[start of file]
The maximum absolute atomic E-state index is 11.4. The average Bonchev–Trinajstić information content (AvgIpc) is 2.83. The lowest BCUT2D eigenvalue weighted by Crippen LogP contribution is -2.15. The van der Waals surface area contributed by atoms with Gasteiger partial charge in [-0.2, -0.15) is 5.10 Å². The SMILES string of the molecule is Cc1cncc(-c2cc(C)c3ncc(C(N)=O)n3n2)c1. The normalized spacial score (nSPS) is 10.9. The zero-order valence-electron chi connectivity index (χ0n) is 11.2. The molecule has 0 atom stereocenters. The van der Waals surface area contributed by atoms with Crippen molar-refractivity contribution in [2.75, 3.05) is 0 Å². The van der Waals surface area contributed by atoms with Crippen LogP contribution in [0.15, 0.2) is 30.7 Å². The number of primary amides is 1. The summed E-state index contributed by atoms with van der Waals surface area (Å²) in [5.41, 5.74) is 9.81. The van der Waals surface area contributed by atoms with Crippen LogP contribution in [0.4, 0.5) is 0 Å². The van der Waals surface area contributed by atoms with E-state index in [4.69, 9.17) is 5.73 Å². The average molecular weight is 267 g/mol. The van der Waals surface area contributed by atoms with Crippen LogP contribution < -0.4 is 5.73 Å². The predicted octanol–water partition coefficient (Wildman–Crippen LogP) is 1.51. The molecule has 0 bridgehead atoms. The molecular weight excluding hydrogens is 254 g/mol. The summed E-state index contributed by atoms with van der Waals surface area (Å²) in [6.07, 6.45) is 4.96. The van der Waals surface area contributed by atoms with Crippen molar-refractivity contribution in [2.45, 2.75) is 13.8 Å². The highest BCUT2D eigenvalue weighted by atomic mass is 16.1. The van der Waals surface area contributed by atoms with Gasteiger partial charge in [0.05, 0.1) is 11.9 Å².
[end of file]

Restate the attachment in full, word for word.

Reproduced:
The maximum absolute atomic E-state index is 11.4. The average Bonchev–Trinajstić information content (AvgIpc) is 2.83. The lowest BCUT2D eigenvalue weighted by Crippen LogP contribution is -2.15. The van der Waals surface area contributed by atoms with Gasteiger partial charge in [-0.2, -0.15) is 5.10 Å². The SMILES string of the molecule is Cc1cncc(-c2cc(C)c3ncc(C(N)=O)n3n2)c1. The normalized spacial score (nSPS) is 10.9. The zero-order valence-electron chi connectivity index (χ0n) is 11.2. The molecule has 0 atom stereocenters. The van der Waals surface area contributed by atoms with Crippen molar-refractivity contribution in [2.75, 3.05) is 0 Å². The van der Waals surface area contributed by atoms with Crippen LogP contribution in [0.15, 0.2) is 30.7 Å². The number of primary amides is 1. The summed E-state index contributed by atoms with van der Waals surface area (Å²) in [5.41, 5.74) is 9.81. The van der Waals surface area contributed by atoms with Crippen LogP contribution in [0.4, 0.5) is 0 Å². The van der Waals surface area contributed by atoms with E-state index in [4.69, 9.17) is 5.73 Å². The average molecular weight is 267 g/mol. The van der Waals surface area contributed by atoms with Crippen LogP contribution < -0.4 is 5.73 Å². The predicted octanol–water partition coefficient (Wildman–Crippen LogP) is 1.51. The molecule has 0 bridgehead atoms. The molecular weight excluding hydrogens is 254 g/mol. The summed E-state index contributed by atoms with van der Waals surface area (Å²) in [6.07, 6.45) is 4.96. The van der Waals surface area contributed by atoms with Crippen molar-refractivity contribution in [2.45, 2.75) is 13.8 Å². The highest BCUT2D eigenvalue weighted by atomic mass is 16.1. The van der Waals surface area contributed by atoms with Gasteiger partial charge in [0.05, 0.1) is 11.9 Å².